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Brexit no-deal: Pharmacists should substitute prescriptions

 

Royal Pharmaceutical Society (RPS) president Ash Soni has urged the government to consider allowing community pharmacists to substitute patients’ prescription medicines as fears the UK will face a large drugs shortage in the event of a no-deal Brexit intensify.

 

The RPS met with the Department of Health and Social Care (DHSC) yesterday to assess the potential impact of Brexit on the drugs supply chain, patients and pharmacists and discuss possible contingency plans alongside manufacturers and suppliers, a meeting English Pharmacy Board chair Sandra Gidley described as “constructive.”

 

Earlier this year the health secretary Matt Hancock told manufacturers to stock six weeks’ of additional medicines but warned pharmacists not to stockpile drugs.

 

Soni, who met DHSC officials alongside Gidley and RPS chief executive Paul Bennett, said contingency measures the government needed to consider included allowing pharmacists to switch patients’ medicines.

 

However, there have been concerns that if the law was relaxed to allow pharmacists to alternate prescriptions, patients could be put on different medicines from their usual ones without consultation with their GP.

 

Soni (pictured) said: “We welcome the government’s aim to secure a withdrawal agreement with the EU to ensure the continued supply of medicines in the UK.

 

“But with continued uncertainty about a no-deal Brexit, it was reassuring to hear about contingency planning underway within government and the ongoing engagement with medicine manufacturers on this complex issue.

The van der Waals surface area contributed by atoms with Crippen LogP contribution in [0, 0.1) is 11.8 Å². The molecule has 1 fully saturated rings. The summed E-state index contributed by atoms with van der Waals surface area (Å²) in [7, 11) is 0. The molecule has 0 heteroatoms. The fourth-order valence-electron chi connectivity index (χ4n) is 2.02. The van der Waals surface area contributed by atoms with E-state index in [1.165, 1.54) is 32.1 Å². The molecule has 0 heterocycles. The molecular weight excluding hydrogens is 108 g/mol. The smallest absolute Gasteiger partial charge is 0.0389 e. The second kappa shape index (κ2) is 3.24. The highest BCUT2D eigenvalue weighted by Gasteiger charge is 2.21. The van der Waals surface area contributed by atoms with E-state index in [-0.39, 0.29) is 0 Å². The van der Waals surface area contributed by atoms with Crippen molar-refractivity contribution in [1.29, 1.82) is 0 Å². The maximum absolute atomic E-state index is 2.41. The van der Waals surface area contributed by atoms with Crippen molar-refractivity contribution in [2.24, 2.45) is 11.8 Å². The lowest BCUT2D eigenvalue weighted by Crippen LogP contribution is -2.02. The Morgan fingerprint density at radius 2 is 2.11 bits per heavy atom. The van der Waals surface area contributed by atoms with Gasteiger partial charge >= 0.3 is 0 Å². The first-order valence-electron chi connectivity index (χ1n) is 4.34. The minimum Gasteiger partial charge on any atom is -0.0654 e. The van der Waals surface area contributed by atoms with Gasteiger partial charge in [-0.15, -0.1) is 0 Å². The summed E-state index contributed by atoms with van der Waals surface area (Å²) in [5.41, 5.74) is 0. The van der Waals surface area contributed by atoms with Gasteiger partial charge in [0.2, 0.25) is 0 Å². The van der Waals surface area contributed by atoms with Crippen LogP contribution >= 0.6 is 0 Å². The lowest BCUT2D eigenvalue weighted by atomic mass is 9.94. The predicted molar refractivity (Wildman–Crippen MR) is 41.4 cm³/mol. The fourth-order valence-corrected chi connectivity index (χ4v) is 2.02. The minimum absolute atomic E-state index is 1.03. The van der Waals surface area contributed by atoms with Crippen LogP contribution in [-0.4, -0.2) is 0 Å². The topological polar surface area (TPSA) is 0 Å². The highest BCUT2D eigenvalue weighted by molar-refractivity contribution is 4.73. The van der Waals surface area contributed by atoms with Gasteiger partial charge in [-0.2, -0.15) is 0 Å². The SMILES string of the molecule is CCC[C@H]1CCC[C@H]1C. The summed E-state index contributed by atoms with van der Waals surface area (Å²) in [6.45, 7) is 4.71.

“We know that pharmacists are already routinely helping to manage medicines shortages and expressed our concerns about the impact of potential disruption to the supply chain. 

 

“While we would echo the Government’s advice that people should not stockpile medicines, we also know pharmacists are often on the frontline when it comes to providing reassurance to patients who may have concerns.

 

“It is vital that the UK and EU work towards an agreement to ensure patients continue to have access to treatment and would urge all sides to make further progress in the coming weeks.”

 

Soni added: “In the event of a no-deal Brexit, we would look to the government and NHS to engage rapidly with the health professions about potential measures to support patient care, whether that is enabling pharmacists to substitute medicines or improving communication between clinicians about repeat prescriptions.”

 

Earlier this year Martin Sawer, the executive director of the Healthcare Distribution Association, told a House of Commons health committee that the law should be relaxed to allow pharmacists to substitute prescriptions as well as put patients on medicines that have been obtained from other pharmacies.




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